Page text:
We spent the remainder of our day touring the Alhambra. For almost four hours we walked through the Gardens, known as the Generalife, the Nasrid palaces and the fortress. One of the last remaining jewels of Muslim architecture and presence in Andalusia, it sits above all, looking down at the city it once ruled.
The Nasrid palaces were most impressive with the extreme attention to detail across all the walls, the reflection pools in the courtyards surrounded by gardens and orange trees. As we walked from one section to another, we kept seeing more and more examples of the beautiful Islamic architecture of Andalusia. I noticed something however, unlike other palaces like it. There was this sorrowful ambiance to the palace. Most visitors were very quiet, and even though most sections were full of people, the general volume was low. Most sections and rooms lacked any descriptions of what they represented or were used for, and despite the beauty of what we were seeing, the palaces felt hollow.
Tour guides walking by can be heard explaining much of what we saw, but without a tour group you’re left to wonder what happened here. I draw a comparison between this and Topkapi Palace in Istanbul. Topkapi was full of life, tourists can be heard everywhere, almost as if the palace was still in use today. Every room, hallway, and relic accompanied by a detailed, even proud description of what it represents. Perhaps this may be because Topkapi remains under the custodianship of the descendants of Ottomans. Turkey may be a secular republic, but Ottoman history is still their own. And within the secular republic, there are still many who carry pride of their Ottoman past.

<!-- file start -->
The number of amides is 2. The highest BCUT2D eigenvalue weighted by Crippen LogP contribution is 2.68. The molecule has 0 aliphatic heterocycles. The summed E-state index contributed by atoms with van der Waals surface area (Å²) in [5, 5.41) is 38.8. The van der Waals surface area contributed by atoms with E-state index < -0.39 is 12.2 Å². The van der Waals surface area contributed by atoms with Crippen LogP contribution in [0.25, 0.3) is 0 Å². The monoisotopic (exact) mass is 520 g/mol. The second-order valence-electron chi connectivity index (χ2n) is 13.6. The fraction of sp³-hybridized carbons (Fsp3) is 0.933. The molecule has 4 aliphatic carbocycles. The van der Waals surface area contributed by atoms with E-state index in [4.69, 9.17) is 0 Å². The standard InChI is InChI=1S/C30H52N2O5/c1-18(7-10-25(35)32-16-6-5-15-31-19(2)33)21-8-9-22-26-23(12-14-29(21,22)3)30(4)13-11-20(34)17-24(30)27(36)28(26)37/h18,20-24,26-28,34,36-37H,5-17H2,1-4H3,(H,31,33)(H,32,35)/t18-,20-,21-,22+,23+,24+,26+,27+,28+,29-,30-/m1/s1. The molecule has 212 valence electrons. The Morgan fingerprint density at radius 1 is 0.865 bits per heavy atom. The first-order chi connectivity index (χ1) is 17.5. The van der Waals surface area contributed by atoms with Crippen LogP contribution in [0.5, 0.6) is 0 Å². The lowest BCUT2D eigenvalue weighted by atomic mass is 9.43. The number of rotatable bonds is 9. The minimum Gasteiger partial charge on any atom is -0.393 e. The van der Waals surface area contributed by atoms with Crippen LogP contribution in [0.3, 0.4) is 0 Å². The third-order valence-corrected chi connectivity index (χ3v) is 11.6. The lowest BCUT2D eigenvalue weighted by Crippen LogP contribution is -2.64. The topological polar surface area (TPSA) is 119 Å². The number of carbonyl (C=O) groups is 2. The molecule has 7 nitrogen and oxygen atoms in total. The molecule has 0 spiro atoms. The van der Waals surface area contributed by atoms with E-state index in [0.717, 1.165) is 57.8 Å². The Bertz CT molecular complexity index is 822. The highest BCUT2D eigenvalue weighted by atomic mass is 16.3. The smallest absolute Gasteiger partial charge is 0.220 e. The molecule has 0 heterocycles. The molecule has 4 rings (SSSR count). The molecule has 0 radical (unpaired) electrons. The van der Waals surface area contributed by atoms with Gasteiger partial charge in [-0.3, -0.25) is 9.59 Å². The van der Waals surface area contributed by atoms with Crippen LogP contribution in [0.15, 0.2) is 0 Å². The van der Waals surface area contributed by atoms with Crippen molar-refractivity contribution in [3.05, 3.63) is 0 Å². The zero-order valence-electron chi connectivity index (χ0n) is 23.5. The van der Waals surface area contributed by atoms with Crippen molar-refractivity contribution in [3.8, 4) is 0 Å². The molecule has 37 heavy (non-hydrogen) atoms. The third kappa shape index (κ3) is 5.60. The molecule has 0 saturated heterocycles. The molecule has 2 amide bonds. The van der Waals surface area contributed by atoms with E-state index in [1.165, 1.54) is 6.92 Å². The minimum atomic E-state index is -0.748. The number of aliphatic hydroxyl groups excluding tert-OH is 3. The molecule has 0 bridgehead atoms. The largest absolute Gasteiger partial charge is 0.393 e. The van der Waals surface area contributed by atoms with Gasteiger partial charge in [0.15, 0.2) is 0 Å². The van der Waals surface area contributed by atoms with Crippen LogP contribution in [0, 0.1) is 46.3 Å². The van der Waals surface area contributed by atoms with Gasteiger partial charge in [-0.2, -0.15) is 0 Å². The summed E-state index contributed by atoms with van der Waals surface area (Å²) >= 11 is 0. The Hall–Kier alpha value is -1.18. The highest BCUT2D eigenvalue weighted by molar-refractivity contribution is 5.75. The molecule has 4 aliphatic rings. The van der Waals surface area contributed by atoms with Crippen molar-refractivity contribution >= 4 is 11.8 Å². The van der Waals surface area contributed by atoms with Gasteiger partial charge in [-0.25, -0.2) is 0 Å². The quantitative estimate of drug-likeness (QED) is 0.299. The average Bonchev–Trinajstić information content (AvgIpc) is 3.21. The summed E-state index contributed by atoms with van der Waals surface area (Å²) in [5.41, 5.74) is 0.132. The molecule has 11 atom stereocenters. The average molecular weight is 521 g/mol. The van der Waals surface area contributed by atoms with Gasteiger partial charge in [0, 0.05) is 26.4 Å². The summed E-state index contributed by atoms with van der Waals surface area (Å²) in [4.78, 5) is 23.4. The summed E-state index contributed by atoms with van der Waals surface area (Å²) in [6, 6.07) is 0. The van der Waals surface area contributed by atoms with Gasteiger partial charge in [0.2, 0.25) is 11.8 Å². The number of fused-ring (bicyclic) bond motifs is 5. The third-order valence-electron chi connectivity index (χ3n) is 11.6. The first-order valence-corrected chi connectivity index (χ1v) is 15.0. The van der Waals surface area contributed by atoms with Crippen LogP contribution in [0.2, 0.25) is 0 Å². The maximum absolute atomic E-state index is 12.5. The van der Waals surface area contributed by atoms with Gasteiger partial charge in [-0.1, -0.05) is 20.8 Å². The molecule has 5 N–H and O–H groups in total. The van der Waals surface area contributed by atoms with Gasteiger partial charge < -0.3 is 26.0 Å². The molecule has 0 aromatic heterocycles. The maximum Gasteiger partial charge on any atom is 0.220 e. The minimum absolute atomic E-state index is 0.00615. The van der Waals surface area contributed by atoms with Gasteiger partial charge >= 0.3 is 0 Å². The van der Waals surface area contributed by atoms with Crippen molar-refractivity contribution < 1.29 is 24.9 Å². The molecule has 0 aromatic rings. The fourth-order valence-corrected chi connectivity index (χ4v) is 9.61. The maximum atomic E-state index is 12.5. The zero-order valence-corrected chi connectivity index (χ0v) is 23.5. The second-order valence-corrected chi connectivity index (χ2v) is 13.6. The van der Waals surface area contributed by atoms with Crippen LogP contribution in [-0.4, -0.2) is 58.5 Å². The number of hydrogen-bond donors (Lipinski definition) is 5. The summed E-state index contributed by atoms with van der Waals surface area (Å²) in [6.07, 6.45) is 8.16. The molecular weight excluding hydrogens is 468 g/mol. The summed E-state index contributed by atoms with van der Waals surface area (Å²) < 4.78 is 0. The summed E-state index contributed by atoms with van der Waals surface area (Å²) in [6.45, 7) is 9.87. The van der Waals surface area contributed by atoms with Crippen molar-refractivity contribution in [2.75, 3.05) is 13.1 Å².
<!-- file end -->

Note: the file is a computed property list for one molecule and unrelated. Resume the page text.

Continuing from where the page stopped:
Spain on the contrary, see themselves as the conquerors of the occupants of the Alhmabra. For them, it may be nothing more than a tourist attraction, a residence of a previous empire. Even though Spanish rulers like Carlos V have their own additions to the palace, the main points of attraction lie in the Nasrid contributions and those rulers before. For centuries the Alhambra was neglected, parts destroyed, and at times occupied by squatters until the past century or so, when serious restoration projects began along with the revival of Andalusian history. The stark contrast between Topkapi and Alhambra can be seen in the attitude towards history from the perspective of inheritors and the perspective of destructive conquerors.
However even within itself, Granada has many contrasts. From an old Nasrid school directly across the Royal Chapel, where Queen Isabella and King Ferdinand are buried; to the Muslim restaurants and teahouses of the Albayzin district and the curbside bars and restaurants with pork hanging in the windows; to the new Mosque looking across to the old Alhambra.
It’s only befitting that this young mosque, a representation of a bright future, looks directly across at the Alhambra as a constant reminder of its past.